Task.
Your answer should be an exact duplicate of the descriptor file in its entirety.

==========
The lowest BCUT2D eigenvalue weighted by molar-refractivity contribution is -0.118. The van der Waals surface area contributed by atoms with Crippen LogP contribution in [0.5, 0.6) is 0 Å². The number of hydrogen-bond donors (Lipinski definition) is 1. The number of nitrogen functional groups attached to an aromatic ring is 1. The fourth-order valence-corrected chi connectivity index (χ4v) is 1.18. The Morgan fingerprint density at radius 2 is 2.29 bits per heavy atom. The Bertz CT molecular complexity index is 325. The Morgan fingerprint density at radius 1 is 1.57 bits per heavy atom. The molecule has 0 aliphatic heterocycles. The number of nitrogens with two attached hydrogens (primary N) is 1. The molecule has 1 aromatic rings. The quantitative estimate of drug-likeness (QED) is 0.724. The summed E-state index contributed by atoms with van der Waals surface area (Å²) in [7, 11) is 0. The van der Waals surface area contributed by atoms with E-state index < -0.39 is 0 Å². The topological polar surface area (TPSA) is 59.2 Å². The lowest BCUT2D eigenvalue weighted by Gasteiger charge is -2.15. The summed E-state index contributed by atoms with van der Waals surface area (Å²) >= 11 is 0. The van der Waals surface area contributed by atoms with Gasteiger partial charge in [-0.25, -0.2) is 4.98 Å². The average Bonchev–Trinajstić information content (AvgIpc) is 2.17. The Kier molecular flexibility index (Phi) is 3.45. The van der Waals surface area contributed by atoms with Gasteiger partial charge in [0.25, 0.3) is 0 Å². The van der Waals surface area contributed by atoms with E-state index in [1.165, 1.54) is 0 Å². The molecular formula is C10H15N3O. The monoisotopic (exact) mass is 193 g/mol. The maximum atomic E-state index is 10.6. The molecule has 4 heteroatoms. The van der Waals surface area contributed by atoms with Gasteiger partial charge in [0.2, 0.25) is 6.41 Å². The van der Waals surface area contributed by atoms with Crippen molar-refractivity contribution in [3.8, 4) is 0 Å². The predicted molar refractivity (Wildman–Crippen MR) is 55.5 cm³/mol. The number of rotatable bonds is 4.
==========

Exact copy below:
The lowest BCUT2D eigenvalue weighted by molar-refractivity contribution is -0.118. The van der Waals surface area contributed by atoms with Crippen LogP contribution in [0.5, 0.6) is 0 Å². The number of hydrogen-bond donors (Lipinski definition) is 1. The number of nitrogen functional groups attached to an aromatic ring is 1. The fourth-order valence-corrected chi connectivity index (χ4v) is 1.18. The Morgan fingerprint density at radius 2 is 2.29 bits per heavy atom. The Bertz CT molecular complexity index is 325. The Morgan fingerprint density at radius 1 is 1.57 bits per heavy atom. The molecule has 0 aliphatic heterocycles. The number of nitrogens with two attached hydrogens (primary N) is 1. The molecule has 1 aromatic rings. The quantitative estimate of drug-likeness (QED) is 0.724. The summed E-state index contributed by atoms with van der Waals surface area (Å²) in [7, 11) is 0. The van der Waals surface area contributed by atoms with E-state index < -0.39 is 0 Å². The topological polar surface area (TPSA) is 59.2 Å². The lowest BCUT2D eigenvalue weighted by Gasteiger charge is -2.15. The summed E-state index contributed by atoms with van der Waals surface area (Å²) >= 11 is 0. The van der Waals surface area contributed by atoms with Gasteiger partial charge in [-0.25, -0.2) is 4.98 Å². The average Bonchev–Trinajstić information content (AvgIpc) is 2.17. The Kier molecular flexibility index (Phi) is 3.45. The van der Waals surface area contributed by atoms with Gasteiger partial charge in [0.25, 0.3) is 0 Å². The van der Waals surface area contributed by atoms with E-state index in [1.165, 1.54) is 0 Å². The molecular formula is C10H15N3O. The monoisotopic (exact) mass is 193 g/mol. The maximum atomic E-state index is 10.6. The molecule has 4 heteroatoms. The van der Waals surface area contributed by atoms with Gasteiger partial charge in [0.2, 0.25) is 6.41 Å². The van der Waals surface area contributed by atoms with Crippen molar-refractivity contribution in [3.8, 4) is 0 Å². The predicted molar refractivity (Wildman–Crippen MR) is 55.5 cm³/mol. The number of rotatable bonds is 4.